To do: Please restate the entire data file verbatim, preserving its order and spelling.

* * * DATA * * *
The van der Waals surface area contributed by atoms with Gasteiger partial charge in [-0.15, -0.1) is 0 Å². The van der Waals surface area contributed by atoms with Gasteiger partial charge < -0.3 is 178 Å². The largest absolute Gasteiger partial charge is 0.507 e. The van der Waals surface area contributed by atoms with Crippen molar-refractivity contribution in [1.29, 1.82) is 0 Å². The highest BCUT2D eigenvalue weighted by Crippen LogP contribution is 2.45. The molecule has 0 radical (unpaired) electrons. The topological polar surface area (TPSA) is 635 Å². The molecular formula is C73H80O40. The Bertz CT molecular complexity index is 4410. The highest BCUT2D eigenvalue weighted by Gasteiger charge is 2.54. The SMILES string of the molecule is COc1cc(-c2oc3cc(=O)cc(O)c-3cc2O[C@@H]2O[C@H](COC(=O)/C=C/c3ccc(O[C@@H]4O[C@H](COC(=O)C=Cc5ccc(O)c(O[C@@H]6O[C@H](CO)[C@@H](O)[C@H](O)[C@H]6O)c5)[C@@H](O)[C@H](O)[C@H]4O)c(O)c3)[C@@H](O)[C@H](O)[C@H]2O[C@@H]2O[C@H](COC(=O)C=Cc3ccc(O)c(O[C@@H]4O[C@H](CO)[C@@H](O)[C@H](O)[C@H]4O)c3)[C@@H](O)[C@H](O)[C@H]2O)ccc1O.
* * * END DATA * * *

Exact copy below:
The van der Waals surface area contributed by atoms with Gasteiger partial charge in [-0.15, -0.1) is 0 Å². The van der Waals surface area contributed by atoms with Gasteiger partial charge < -0.3 is 178 Å². The largest absolute Gasteiger partial charge is 0.507 e. The van der Waals surface area contributed by atoms with Crippen molar-refractivity contribution in [1.29, 1.82) is 0 Å². The highest BCUT2D eigenvalue weighted by Crippen LogP contribution is 2.45. The molecule has 0 radical (unpaired) electrons. The topological polar surface area (TPSA) is 635 Å². The molecular formula is C73H80O40. The Bertz CT molecular complexity index is 4410. The highest BCUT2D eigenvalue weighted by Gasteiger charge is 2.54. The SMILES string of the molecule is COc1cc(-c2oc3cc(=O)cc(O)c-3cc2O[C@@H]2O[C@H](COC(=O)/C=C/c3ccc(O[C@@H]4O[C@H](COC(=O)C=Cc5ccc(O)c(O[C@@H]6O[C@H](CO)[C@@H](O)[C@H](O)[C@H]6O)c5)[C@@H](O)[C@H](O)[C@H]4O)c(O)c3)[C@@H](O)[C@H](O)[C@H]2O[C@@H]2O[C@H](COC(=O)C=Cc3ccc(O)c(O[C@@H]4O[C@H](CO)[C@@H](O)[C@H](O)[C@H]4O)c3)[C@@H](O)[C@H](O)[C@H]2O)ccc1O.